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RCI December 2017

SIG ROOFING IN FOCUS “It pays to get your quotes right” There are many steps a company can take to win new business; from issuing quotations, to local advertising, social media activity, sharing customer referrals and much more. All of these activities can greatly impact the growth of your business; however, quotations are the one item that allows you to sell your business to a customer with a current roofing job. What more could we ask for than someone who comes to us specifically, tells us they may consider using our services, and explains exactly what they’re looking for? All the buying signals are there! So, when it comes to issuing quotations, it’s a real opportunity to stand out from the crowd and win that all important new business. When you issue a quotation, you have the chance to showcase your business. You’ll probably find yourself competing against two or three other companies for the same job, therefore, not only does your quote need to set yourself apart, it needs to reflect the true quality of your service. So, how do you compile quotes that will win you work? Be specific: Firstly, let’s distinguish between a quotation and an estimate. An estimate is usually a ‘best guess of price’, and used to give a quick ballpark figure – meaning the final price could be higher or lower. A quotation on the other hand is an offer to do a job for an exact price; if accepted, it’s legally binding. When compiling quotes, therefore, it’s important to consider all elements of the job. Whilst you want to win the job with a competitive price, you need to make sure that all your costs are covered to allow you to make an appropriate profit. Planning and preparation are key. When to quote: The answer to this is ‘as quickly as you can’. The potential customer will want to make a decision quickly and is likely to have requested two or three quotations from different companies. Producing a quote quickly is your chance to show how your business will perform if you win the job and it will give you a competitive edge. It’s also better for you to quote while the job is fresh in your mind – it will help with accuracy and it will be quicker to produce. The detail: Your quote should include the price accompanied by a breakdown of the items that make up that price; as a minimum including labor and material costs, quantities, warranties, VAT etc. By including plenty of details, you won’t leave your customer second-guessing what’s included and what isn’t, and may avoid confusion or dispute later. Your quote will be a factor in who your customer decides should do the work – and not just because of the price. More detail will gain more trust and peace of mind with the customer. Materials: Assuming you’ve already evaluated the size and condition of the roof and taken photos and measurements, it should be easy to estimate the cost of materials. Itemise everything and check that all materials are covered in your quote, including any supplementary items such as sealants, underlays etc. Additional items: Charging a mark-up above your labor and material costs can help you project manage the job effectively and cover the running costs of your business, such as administration, accounting, business liability insurance fees. You need to be clear how much this will be when determining the final price. Warranties are also important and need to be checked carefully and included for every product. By choosing materials that are covered by a single package warranty, not only will you be providing top quality roofing products, you and your customer will be guaranteed simple and secure protection. Other information: It’s a good idea to include a timeline for the project’s completion, and even outline your policy for weather-related delays. Permits, insurance and any additional safety measures should also be clearly spelled out as well as payment terms. Be clear if a deposit is required and when the remaining payment is due and in what form. Make sure the final price includes VAT if appropriate, and include a validity date if you’re only prepared to complete the work within a set time period. Presentation: Taking a professional, polished approach to presenting your quote is important, and there are various software packages that will help do this and speed you up. It could even be a Word document that simply requires copying and pasting certain parts of the information. Needless to say, handwritten quotes are now a thing of the past. A duplicate copy that the customer can sign and return is also useful. Quoting for new roofing work takes time and effort, so it pays to maximise your chances every time. Winning work is not always about price, so when quoting, it pays to get it right. www.sigroofing.co.uk 024 RCIMAG.COM DECEMBER 2017 By Janine Brady, marketing manager at SIG Roofing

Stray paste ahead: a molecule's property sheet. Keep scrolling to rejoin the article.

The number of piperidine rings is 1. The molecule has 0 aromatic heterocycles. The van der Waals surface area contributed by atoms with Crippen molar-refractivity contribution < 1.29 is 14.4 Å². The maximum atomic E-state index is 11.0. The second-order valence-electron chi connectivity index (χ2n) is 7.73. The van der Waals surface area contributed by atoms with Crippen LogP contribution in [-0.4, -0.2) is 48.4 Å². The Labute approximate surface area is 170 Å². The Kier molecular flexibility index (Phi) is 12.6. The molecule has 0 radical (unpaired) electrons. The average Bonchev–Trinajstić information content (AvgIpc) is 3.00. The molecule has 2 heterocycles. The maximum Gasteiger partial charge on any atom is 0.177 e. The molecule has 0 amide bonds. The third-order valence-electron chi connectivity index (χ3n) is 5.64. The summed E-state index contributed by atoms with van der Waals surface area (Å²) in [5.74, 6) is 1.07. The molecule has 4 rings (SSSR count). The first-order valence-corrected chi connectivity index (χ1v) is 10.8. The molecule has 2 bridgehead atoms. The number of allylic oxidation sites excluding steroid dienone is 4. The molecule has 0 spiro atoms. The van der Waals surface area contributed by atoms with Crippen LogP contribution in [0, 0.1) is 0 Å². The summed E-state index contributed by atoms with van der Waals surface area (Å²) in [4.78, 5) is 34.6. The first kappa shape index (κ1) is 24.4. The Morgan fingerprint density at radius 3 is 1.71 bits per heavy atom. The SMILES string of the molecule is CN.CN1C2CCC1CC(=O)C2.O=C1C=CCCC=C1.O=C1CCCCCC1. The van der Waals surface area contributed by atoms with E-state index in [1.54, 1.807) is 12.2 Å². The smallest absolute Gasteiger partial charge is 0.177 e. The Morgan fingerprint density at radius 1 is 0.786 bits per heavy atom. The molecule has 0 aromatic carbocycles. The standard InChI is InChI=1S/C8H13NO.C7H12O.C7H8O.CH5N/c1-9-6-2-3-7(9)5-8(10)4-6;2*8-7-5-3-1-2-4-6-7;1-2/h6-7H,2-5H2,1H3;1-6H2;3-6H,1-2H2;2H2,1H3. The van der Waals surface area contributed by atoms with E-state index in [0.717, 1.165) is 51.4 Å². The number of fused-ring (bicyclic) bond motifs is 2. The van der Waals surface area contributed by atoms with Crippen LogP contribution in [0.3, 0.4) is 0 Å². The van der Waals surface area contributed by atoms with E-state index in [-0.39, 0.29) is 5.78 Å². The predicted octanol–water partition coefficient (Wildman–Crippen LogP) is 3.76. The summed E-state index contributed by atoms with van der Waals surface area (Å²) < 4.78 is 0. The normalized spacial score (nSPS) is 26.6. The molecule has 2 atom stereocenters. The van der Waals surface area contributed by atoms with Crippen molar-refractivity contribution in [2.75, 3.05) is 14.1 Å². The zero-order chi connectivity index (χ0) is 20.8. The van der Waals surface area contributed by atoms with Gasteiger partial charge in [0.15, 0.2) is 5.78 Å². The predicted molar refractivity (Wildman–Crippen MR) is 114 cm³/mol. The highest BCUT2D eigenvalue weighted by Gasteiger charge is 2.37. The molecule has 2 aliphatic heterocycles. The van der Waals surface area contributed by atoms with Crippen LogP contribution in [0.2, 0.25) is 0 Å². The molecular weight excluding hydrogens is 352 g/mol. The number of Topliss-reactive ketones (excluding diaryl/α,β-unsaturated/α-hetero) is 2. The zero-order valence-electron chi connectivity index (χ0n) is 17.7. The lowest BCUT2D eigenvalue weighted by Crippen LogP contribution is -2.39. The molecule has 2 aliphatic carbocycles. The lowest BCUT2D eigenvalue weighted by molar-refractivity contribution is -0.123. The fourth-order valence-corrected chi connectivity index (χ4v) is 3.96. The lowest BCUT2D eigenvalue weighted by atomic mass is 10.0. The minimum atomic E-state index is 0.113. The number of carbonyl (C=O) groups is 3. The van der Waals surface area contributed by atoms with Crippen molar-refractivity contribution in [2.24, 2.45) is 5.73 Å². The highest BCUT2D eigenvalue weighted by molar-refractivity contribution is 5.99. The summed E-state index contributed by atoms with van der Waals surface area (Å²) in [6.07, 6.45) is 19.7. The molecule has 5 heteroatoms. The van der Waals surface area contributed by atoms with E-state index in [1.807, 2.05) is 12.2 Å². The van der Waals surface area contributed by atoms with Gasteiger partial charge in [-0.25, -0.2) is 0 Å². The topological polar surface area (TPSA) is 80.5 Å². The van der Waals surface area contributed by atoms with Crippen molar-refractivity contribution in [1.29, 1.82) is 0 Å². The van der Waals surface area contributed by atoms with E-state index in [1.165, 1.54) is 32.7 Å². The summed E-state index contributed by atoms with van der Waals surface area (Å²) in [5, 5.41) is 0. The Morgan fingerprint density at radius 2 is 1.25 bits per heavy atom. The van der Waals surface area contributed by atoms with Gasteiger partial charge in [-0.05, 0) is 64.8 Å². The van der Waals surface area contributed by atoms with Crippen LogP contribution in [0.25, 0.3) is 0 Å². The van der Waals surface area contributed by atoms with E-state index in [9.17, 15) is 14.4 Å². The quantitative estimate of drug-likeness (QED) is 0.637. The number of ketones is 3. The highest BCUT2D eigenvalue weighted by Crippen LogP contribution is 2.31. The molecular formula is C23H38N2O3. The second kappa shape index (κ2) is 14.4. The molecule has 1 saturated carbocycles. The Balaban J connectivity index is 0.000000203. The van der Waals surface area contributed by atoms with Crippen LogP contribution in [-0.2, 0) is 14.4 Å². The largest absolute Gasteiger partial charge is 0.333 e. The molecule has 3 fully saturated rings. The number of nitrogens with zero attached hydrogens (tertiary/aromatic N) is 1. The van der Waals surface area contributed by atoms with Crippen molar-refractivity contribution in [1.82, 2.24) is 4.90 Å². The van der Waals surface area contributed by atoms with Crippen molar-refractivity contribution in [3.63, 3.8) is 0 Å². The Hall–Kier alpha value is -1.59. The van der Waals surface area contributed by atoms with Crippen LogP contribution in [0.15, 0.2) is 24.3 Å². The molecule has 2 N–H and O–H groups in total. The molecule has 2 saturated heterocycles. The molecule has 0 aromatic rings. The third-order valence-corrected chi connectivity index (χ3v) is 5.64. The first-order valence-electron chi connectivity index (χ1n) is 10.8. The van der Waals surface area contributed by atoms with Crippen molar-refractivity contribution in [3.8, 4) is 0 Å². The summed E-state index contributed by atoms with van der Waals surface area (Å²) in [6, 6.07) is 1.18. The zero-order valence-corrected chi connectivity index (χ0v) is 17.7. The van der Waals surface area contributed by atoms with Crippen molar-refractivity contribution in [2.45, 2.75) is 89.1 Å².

RCI December 2017
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